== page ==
Blessed is the man who, having nothing to say, abstains from giving wordy evidence of the fact.
Lately every third article (or so it seems) in the real estate world touches on the subject of "social media", primarily facebook. Realtors are advised to hop aboard the social media train because if they don't, they will be left standing bags in hand at some forlorn rural station just like Petticoat Junction. I have given the matter some thought and I disagree with this assessment altogether. I have read quite a few books and articles that tell me otherwise, so I think I'm going against the grain of "common wisdom" on this topic. However, most of these books are authored by people who have already successfully used the platform of social media to sell their products. This platform is now becoming more crowded than a Bangledeshi ferry.
In his blog article, Fred Carver brings up the question of whether social media is a fad for real estate people. First, I'd like to make a clear distinction. Social Media (or internet 2.0) is not the same thing as the internet in general. I truly believe that real estate professionals (or any business for that matter) must have a very strong web presence. I also believe that they must make a concerted effort to remain front and centre in their quest to be found on the net, and this requires a lot of innovative thinking as well as the ability to stay on top of all the latest developments. I am definitely NOT saying that the internet is a fad, I'm saying that social media as a viable form of advertising for Realtors is a fad.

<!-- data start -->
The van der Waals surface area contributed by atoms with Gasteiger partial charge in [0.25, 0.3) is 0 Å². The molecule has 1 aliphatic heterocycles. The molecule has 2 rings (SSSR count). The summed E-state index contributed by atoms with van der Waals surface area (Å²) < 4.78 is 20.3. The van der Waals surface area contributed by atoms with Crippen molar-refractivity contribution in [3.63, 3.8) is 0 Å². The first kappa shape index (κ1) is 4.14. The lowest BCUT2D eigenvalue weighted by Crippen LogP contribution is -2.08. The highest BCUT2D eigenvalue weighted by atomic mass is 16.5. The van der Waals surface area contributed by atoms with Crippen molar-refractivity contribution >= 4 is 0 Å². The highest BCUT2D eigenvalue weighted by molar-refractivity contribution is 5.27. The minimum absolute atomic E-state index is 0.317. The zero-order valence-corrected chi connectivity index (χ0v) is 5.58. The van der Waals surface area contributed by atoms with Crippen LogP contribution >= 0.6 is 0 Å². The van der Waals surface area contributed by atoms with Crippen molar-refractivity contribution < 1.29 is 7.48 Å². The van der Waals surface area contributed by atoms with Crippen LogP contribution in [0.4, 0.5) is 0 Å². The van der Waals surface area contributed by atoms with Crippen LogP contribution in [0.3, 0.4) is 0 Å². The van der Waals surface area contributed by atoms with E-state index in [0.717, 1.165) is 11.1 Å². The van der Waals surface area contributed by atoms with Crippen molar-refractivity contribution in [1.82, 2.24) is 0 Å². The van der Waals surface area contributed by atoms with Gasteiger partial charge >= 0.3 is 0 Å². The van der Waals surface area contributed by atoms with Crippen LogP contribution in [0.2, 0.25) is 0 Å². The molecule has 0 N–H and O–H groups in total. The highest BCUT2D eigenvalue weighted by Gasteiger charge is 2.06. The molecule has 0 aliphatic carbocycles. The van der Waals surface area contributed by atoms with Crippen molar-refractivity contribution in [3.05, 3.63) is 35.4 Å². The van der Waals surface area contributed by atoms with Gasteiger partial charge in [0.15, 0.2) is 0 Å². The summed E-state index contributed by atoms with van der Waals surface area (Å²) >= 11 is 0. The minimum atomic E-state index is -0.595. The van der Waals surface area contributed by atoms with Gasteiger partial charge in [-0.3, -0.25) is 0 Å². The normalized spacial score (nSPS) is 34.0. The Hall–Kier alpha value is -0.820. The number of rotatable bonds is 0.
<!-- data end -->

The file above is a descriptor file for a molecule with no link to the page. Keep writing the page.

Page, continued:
I do think that there is a time and place for everything. I believe that there is going to be a backlash against this concept of "personal branding". People will start looking for trusted names again. Any shyster can gain prominence through the practice of being omnipresent on the web and becoming a roboblogger. Don't get me wrong, there will still be people (Realtors included) who are successful at personal branding and will deservedly reap the rewards of their efforts. These people will succeed for a reason. They are interesting and dynamic people who can command our attention. I don't mean to insult anybody, but the rest of us are,... well... just not that interesting.
I know a couple of musicians, and I have them on my facebook as friends as well as belonging to their "fan page". When they have status updates or announcements to make, I'm interested in reading them, simply because I'm interested to see what they are up to. People like that lead more interesting lives and do more interesting things than the rest of us (or so I imagine). I am also interested in what my kids are up to because I'm cyber stalking them, and I'm interested in the lives of a few friends and family members. The rest of you........ I've already tuned you out. I do not read Joe Carsalesmans updates anymore, nor do I visit his facebook fanpage any more. He's been tuned out. If I'm looking for a car, I'll go to Joe Carsalesman's website and look there. Better yet if he has some sort of blog (from now on I'm only supporting the businesses of people who are literate), and I like what he has to say. Chances are though, if he has been inundating me with mindless tweets and twarks, clamouring for my attention, trying to entice me to read his mindless blog postings and business specials, I'll be looking for his competitor's website.
Pretty soon it will no longer be "social media" and it will be "commercial media". As Malcolm Gladwell would put it, we are reaching the tipping point.